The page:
Federal judge certifies class-action lawsuit against Oakton
A lawsuit against Oakton Community College alleging a professor was wrongfully fired may cover all employees terminated as part the school's policy to no longer employ instructors collecting pension payments, a federal judge has ruled.
The decision last week by U.S. District Judge Matthew Kennelly means 79 former employees who had been receiving payments from the State Universities Retirement System could be included in the class-action lawsuit.
The disputed hiring policy stems from fines the college paid for violating part of the state's return-to-work law, which is designed to prevent retirees from excessive "double dipping" -- or collecting on a pension while working in the public sector.
If an instructor's class loads and pension payments exceed certain amounts, the state law imposes penalties on public colleges that pay teachers who have retired from full-time teaching jobs. Colleges must pay a penalty if the instructor is paid more than 40 percent of his or her highest pre-retirement salary while collecting pension payments of more than $10,000 annually.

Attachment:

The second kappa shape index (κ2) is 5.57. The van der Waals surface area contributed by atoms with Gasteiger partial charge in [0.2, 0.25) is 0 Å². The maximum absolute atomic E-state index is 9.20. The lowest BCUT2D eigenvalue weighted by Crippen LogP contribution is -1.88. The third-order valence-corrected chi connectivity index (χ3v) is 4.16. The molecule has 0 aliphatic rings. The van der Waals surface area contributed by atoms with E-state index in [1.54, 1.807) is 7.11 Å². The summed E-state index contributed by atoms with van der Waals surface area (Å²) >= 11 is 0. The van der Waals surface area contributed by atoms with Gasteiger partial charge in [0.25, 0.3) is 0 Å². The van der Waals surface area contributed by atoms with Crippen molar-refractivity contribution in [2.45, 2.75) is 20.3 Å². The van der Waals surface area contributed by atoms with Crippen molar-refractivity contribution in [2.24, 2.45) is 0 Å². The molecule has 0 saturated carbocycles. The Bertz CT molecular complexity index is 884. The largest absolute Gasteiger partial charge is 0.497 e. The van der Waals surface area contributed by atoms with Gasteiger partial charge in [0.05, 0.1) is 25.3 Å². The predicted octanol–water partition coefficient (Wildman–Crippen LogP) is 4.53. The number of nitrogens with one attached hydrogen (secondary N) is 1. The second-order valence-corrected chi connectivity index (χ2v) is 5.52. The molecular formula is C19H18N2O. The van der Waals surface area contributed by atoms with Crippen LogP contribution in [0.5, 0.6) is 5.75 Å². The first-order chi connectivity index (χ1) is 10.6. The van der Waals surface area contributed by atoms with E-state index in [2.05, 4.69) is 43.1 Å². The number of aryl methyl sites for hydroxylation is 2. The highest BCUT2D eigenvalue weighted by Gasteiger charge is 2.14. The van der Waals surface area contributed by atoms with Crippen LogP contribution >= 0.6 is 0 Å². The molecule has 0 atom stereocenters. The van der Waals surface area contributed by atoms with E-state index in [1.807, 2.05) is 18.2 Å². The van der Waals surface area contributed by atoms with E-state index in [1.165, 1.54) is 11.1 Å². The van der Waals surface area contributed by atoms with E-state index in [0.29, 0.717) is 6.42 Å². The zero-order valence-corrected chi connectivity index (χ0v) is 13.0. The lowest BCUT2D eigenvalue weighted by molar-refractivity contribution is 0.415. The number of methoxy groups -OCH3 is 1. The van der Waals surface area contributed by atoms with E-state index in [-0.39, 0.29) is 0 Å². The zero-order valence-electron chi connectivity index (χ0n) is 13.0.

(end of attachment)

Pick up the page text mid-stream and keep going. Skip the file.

After the college was penalized for violating the law, administration officials implemented the policy to no longer employ annuitants, arguing monitoring the requirements was burdensome. In July 2015, 79 part-time faculty members were no longer employed as a result of the policy. Barry Dayton, a former part-time math instructor, filed the lawsuit alleging the hiring policy violates age discrimination laws.
Dayton's attorney, Nathan Eisenberg, who works at Wisconsin-based The Previant Law Firm, argues the policy paints employees with a broad brush rather than determining whether the return-to-work law affects them.
"That's a problematic way for an employer to deal with its workforce," Eisenberg said.
About 20 former employees indicated interest in joining the lawsuit before the federal judge certified class-action status, Eisenberg said. More former faculty members could join the case over the next 45 days. The plaintiffs are seeking re-employment and payments for lost wages and damages.
A college spokesman did not immediately respond to a phone call and email Thursday.